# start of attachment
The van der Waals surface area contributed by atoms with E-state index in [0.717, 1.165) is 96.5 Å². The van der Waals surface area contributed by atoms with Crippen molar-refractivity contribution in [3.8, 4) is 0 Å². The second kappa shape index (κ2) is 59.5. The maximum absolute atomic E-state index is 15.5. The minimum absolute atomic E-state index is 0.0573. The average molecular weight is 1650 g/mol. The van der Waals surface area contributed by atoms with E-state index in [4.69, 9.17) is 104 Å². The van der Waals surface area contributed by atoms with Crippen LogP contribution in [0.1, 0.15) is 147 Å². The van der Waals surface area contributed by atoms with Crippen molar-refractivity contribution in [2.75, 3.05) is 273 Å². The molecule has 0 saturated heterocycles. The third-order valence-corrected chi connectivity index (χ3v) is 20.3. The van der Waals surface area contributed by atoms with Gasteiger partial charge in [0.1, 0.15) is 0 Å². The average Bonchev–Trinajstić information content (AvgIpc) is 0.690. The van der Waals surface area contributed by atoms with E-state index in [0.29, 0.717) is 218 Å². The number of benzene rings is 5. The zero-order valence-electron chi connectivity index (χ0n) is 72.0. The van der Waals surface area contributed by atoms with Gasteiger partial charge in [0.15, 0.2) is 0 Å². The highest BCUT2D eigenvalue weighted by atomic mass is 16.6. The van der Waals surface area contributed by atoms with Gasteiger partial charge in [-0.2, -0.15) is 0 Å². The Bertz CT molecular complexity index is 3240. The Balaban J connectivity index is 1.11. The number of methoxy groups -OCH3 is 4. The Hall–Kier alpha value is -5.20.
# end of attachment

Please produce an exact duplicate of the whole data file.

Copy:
The van der Waals surface area contributed by atoms with E-state index in [0.717, 1.165) is 96.5 Å². The van der Waals surface area contributed by atoms with Crippen molar-refractivity contribution in [3.8, 4) is 0 Å². The second kappa shape index (κ2) is 59.5. The maximum absolute atomic E-state index is 15.5. The minimum absolute atomic E-state index is 0.0573. The average molecular weight is 1650 g/mol. The van der Waals surface area contributed by atoms with E-state index in [4.69, 9.17) is 104 Å². The van der Waals surface area contributed by atoms with Crippen LogP contribution in [0.1, 0.15) is 147 Å². The van der Waals surface area contributed by atoms with Crippen molar-refractivity contribution in [2.75, 3.05) is 273 Å². The molecule has 0 saturated heterocycles. The third-order valence-corrected chi connectivity index (χ3v) is 20.3. The van der Waals surface area contributed by atoms with Gasteiger partial charge in [0.1, 0.15) is 0 Å². The average Bonchev–Trinajstić information content (AvgIpc) is 0.690. The van der Waals surface area contributed by atoms with E-state index in [0.29, 0.717) is 218 Å². The number of benzene rings is 5. The zero-order valence-electron chi connectivity index (χ0n) is 72.0. The van der Waals surface area contributed by atoms with Gasteiger partial charge in [0.15, 0.2) is 0 Å². The highest BCUT2D eigenvalue weighted by atomic mass is 16.6. The van der Waals surface area contributed by atoms with Gasteiger partial charge in [-0.2, -0.15) is 0 Å². The Bertz CT molecular complexity index is 3240. The Balaban J connectivity index is 1.11. The number of methoxy groups -OCH3 is 4. The Hall–Kier alpha value is -5.20.